Ron Butler recounts the history of Turin Hill and the discovery of the Turin Man part of a group of people who lived in the area some 6,000 years earlier at the 45th Loess Hills Prairie Seminar at a Loess Hills Wildlife Area in rural Monona County near Turin, Iowa Saturday June 4, 2022. (photo by Jerry L Mennenga©)

Johnston discovered a skull and skeletal remains during his excavation for soil ,and later three more skulls and bodies were also discovered in near proximity. It was determined that there was a family of four buried here, probably a nomadic people, and charcoal, indicating fire usage, was found next to the body of a child. It is believed the four people were a family unit buried together, living some 6,000 years ago traversing this area before the United States was in anyone’s dreams as a New World waiting to be “discovered”.

According to the brochure about the information surrounding the find of skeletal remains, the four individuals, two adults, two children, one male and one female, were buried within proximity of one another in what is called a Flex Burial. The Turin skeletons were assigned to the Middle Archaic period based on radiocarbon dating that places them somewhere in the 2770-589 B.C. period.

Found with the skeletons was red ocher sprinkled over the bodies along with Anculosa shell beads. The discovered folk are believed to be from the Late Paleo-Indian period. Soil strata indicates Thea hunters roamed this region during the last glacial period according to the information in the “Turin Man Discovery” brochure. It states that the pattern of oral health indicated by the skeletal remains the people consumed a diet of hunting and gathering.

Also found at the site in the gravel pit were rib bones of either a mastodon or mammoth, prehistoric horse legs bones and a leg bone of an archaic camel. These bones were discovered in another area of the gravel pit and were probably from an earlier era that the human remains.

Who knew or even thought about that Life in Siouxland extended so many eons ago. One can only imagine how different the area looked compared to farm fields one sees these days.

Jerry Mennenga

Sioux City, Iowa

A view from Turin Hill and Ron Butler’s recounting of the history of Turin Hill and the discovery of the Turin Man part of a group of people who lived in the area some 6,000 years earlier at the 45th Loess Hills Prairie Seminar at a Loess Hills Wildlife Area in rural Monona County near Turin, Iowa Saturday June 4, 2022. (photo by Jerry L Mennenga©)

Gene Persinger, who lives in Turin, Iowa, attends the hike where Ron Butler recounts the history of Turin Hill and the discovery of the Turin Man part of a group of people who lived in the area some 6,000 years earlier at the 45th Loess Hills Prairie Seminar at a Loess Hills Wildlife Area in rural Monona County near Turin, Iowa Saturday June 4, 2022. (photo by Jerry L Mennenga©)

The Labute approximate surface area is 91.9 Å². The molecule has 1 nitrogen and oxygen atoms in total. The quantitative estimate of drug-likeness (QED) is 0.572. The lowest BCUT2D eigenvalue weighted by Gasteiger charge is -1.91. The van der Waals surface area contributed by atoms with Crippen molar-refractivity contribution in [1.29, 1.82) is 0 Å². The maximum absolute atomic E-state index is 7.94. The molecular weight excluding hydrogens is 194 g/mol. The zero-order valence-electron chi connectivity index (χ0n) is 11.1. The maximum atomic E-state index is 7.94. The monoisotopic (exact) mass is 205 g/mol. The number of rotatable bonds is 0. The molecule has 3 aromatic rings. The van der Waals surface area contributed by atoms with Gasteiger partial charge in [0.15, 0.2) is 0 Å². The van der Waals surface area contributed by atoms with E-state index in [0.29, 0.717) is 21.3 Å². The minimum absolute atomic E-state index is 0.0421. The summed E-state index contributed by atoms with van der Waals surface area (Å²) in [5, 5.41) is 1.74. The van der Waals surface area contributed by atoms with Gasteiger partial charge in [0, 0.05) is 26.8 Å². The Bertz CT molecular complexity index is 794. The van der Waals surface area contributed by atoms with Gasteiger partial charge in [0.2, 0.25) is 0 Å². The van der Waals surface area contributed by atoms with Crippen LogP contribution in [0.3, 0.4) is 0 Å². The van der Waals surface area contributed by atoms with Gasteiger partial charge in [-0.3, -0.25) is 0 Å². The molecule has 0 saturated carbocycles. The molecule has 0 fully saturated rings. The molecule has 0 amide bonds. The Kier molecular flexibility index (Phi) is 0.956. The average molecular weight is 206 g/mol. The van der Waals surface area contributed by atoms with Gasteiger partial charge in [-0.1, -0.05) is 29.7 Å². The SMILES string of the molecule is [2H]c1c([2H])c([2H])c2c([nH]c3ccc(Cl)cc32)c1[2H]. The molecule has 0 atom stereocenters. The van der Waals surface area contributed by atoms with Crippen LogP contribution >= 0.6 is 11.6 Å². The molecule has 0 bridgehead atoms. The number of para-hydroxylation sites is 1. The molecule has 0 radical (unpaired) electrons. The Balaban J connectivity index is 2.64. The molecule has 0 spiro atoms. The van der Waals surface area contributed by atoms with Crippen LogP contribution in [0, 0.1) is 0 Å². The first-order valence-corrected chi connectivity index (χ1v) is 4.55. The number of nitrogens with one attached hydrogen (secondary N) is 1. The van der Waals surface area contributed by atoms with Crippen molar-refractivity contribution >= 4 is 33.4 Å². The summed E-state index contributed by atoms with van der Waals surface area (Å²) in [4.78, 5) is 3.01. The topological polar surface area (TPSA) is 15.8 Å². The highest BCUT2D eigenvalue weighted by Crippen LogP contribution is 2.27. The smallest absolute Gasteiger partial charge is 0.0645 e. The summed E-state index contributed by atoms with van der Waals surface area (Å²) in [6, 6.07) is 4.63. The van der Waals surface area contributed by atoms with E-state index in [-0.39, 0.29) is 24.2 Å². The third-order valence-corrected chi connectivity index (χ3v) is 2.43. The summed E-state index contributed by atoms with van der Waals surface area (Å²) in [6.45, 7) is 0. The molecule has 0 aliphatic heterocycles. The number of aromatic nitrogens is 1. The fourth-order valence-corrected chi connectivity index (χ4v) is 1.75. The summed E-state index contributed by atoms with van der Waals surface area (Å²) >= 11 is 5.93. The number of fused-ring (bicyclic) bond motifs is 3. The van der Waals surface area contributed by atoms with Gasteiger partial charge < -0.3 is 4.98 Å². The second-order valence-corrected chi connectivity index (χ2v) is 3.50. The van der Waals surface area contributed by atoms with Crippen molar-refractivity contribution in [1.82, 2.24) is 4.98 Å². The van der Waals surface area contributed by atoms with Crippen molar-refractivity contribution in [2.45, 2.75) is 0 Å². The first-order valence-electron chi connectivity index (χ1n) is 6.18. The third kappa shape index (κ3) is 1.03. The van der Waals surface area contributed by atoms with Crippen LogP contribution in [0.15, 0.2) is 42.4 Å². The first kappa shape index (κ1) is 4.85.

Hikers leave Turin Hill after hearing Ron Butler’s recounting of the history of Turin Hill and the discovery of the Turin Man part of a group of people who lived in the area some 6,000 years earlier at the 45th Loess Hills Prairie Seminar at a Loess Hills Wildlife Area in rural Monona County near Turin, Iowa Saturday June 4, 2022. (photo by Jerry L Mennenga©)

The 45th Loess Hills Prairie Seminar at a Loess Hills Wildlife Area in rural Monona County near Onawa, Iowa Saturday June 4, 2022. (photo by Jerry L Mennenga©)

A Little “Mourning Dove” Pick Me Up in Siouxland, Sioux City

15 Jul

Mourning Dove perches in a tree in the backyard of a residence in Sioux City, Iowa Saturday May 14, 2022. (photo by Jerry L Mennenga©)

During a current hot spell in Siouxland I might poke my head out my door in the morning to see what the weather is like and sometimes sit outside enjoying the bird song as backyard visitors stop by for a snack or a meal. But these days the afternoons are insufferable with the heat and humidity so I don’t sit out there watching my “guests” come and go. I have to refill the feeders so I know they are still stopping by and am glad of it. Hoping for a cool weather interlude, if only for a day or so to start the morning with some fresh air before hibernating from the heat that surely will follow.

Jerry Mennenga

Sioux City, Iowa

Two Mourning Doves perch in a tree in the backyard of a residence in Sioux City, Iowa Saturday May 14, 2022. (photo by Jerry L Mennenga©)

Knock, Knock, Knocking on the Door in Siouxland, Sioux City

13 Jul

A downy woodpecker visits a feeder in the backyard of a residence in Sioux City, Iowa Friday, April 1, 2022. (photo by Jerry L Mennenga©)

Many mornings when it’s pleasant enough to sit outside in the morning to enjoy that first “cup of Joe” in Siouxland I will hear a familiar reframe. Knock, knock, knock, knock in a staccato kind of fashion. And then see the visitor looking for a more reliable treat after checking the usual spots for insects. Nothing wrong with a little desert.

Jerry Mennenga

Sioux City, Iowa

A downy woodpecker visits a feeder in the backyard of a residence in Sioux City, Iowa Friday, April 1, 2022. (photo by Jerry L Mennenga©)